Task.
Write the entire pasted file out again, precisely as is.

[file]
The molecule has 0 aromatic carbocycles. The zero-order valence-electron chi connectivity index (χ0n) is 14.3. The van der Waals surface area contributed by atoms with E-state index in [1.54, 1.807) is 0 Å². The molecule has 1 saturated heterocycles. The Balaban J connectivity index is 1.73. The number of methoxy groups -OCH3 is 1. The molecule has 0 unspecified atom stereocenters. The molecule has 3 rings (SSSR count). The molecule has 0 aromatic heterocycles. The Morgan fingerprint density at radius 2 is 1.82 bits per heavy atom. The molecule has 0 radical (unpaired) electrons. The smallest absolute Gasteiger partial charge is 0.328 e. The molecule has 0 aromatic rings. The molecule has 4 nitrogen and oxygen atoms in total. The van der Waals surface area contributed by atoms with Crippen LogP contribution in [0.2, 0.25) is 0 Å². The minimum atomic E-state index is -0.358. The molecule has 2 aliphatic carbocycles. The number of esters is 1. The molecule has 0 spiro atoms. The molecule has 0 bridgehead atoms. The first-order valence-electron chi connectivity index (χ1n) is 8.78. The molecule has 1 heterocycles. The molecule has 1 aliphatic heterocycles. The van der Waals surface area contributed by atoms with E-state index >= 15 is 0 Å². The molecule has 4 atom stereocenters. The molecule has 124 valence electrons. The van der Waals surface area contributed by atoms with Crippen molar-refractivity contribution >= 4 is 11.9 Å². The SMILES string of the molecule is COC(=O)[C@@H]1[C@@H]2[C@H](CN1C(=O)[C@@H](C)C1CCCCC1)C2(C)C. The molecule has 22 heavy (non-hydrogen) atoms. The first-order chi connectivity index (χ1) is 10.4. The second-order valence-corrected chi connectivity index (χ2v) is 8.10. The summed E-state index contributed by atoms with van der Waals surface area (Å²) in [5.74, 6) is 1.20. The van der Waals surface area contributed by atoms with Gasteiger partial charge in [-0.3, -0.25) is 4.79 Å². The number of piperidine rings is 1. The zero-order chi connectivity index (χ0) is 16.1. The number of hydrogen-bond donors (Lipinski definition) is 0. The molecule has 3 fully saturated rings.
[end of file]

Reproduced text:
The molecule has 0 aromatic carbocycles. The zero-order valence-electron chi connectivity index (χ0n) is 14.3. The van der Waals surface area contributed by atoms with E-state index in [1.54, 1.807) is 0 Å². The molecule has 1 saturated heterocycles. The Balaban J connectivity index is 1.73. The number of methoxy groups -OCH3 is 1. The molecule has 0 unspecified atom stereocenters. The molecule has 3 rings (SSSR count). The molecule has 0 aromatic heterocycles. The Morgan fingerprint density at radius 2 is 1.82 bits per heavy atom. The molecule has 0 radical (unpaired) electrons. The smallest absolute Gasteiger partial charge is 0.328 e. The molecule has 0 aromatic rings. The molecule has 4 nitrogen and oxygen atoms in total. The van der Waals surface area contributed by atoms with Crippen LogP contribution in [0.2, 0.25) is 0 Å². The minimum atomic E-state index is -0.358. The molecule has 2 aliphatic carbocycles. The number of esters is 1. The molecule has 0 spiro atoms. The molecule has 0 bridgehead atoms. The first-order valence-electron chi connectivity index (χ1n) is 8.78. The molecule has 1 heterocycles. The molecule has 1 aliphatic heterocycles. The van der Waals surface area contributed by atoms with E-state index >= 15 is 0 Å². The molecule has 4 atom stereocenters. The molecule has 124 valence electrons. The van der Waals surface area contributed by atoms with Crippen molar-refractivity contribution >= 4 is 11.9 Å². The SMILES string of the molecule is COC(=O)[C@@H]1[C@@H]2[C@H](CN1C(=O)[C@@H](C)C1CCCCC1)C2(C)C. The molecule has 22 heavy (non-hydrogen) atoms. The first-order chi connectivity index (χ1) is 10.4. The second-order valence-corrected chi connectivity index (χ2v) is 8.10. The summed E-state index contributed by atoms with van der Waals surface area (Å²) in [5.74, 6) is 1.20. The van der Waals surface area contributed by atoms with Gasteiger partial charge in [-0.3, -0.25) is 4.79 Å². The number of piperidine rings is 1. The zero-order chi connectivity index (χ0) is 16.1. The number of hydrogen-bond donors (Lipinski definition) is 0. The molecule has 3 fully saturated rings.